Philadelphia is joining New York, Chicago, Dallas, Boston, Houston, and Denver as the latest city to get free streaming of local, over-the-air TV stations from an innovative non-profit “digital translator” service.
Locast began streaming 15 local Philadelphia broadcasters on Monday, viewable on computers and portable devices including Roku, laptops, smartphones, and tablets.
Locast Philadelphia Lineup (Partial)
- 2 — KJWP Wilmington, Del./Philadelphia (MeTV)
- 3 — KYW Philadelphia (CBS)
- 6 — WPVI Philadelphia (ABC)
- 10 –WCAU Philadelphia (NBC)
- 12 — WHYY Wilmington, Del. (PBS)
- 17 — WPHL Philadelphia (MyTV)
- 29 — WTXF Philadelphia (FOX)
- 57 — WPSG Philadelphia (CW)
- Unknown Station
- 65 — WUVP Vineland, N.J. (Univision)
- 69 — WFMZ Allentown (Ind.)
So far, Locast has survived while services like Aereo have not, because it is was designed to exploit a loophole in the Copyright Act of 1976.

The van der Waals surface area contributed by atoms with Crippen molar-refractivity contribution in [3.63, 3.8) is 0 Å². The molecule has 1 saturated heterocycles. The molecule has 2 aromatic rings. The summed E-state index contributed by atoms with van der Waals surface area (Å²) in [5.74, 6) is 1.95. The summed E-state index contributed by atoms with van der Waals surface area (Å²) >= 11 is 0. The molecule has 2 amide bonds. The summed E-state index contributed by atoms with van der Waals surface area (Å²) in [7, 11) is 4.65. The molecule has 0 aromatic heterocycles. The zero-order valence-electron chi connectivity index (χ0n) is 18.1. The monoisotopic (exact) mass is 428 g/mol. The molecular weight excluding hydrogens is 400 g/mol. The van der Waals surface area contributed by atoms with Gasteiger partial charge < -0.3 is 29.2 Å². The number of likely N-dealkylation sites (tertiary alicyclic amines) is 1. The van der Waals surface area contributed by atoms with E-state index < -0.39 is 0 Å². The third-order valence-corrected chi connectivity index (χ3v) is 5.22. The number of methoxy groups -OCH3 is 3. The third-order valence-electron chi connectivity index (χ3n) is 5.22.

Under Title 17, Chapter 1, section 111 (a)(5) of the Act, Locast is legal because the law exempts anyone who offers a “secondary transmission not made by a cable system but is made by a governmental body, or other nonprofit organization, without any purpose of direct or indirect commercial advantage, and without charge to the recipients of the secondary transmission other than assessments necessary to defray the actual and reasonable costs of maintaining and operating the secondary transmission service,” from having to get permission from the stations involved.
David Goodfriend, a Washington, D.C. attorney and founder of Locast, may only have legal exposure if a court determines the law was intended to cover translator television broadcasting, not online streaming. But so far, broadcasters and their lobbying groups, including the National Association of Broadcasters, have surprisingly ignored Locast and its gradual expansion.
Because the service is offered free of charge, Locast accepts voluntary contributions from viewers who use and appreciate the service. Goodfriend keeps costs down by leasing space on an affordable building’s roof, places a traditional TV antenna on it, and then contracts with a local internet service provider to distribute the signals over the internet. To remain legal, Locast asks to verify all of its viewers’ locations, and only permits viewing inside a covered city’s reception area.
Locast founder David Goodfriend recently appeared on Cheddar to discuss Locast and how it can be an ally for traditional TV broadcasters. (5:49)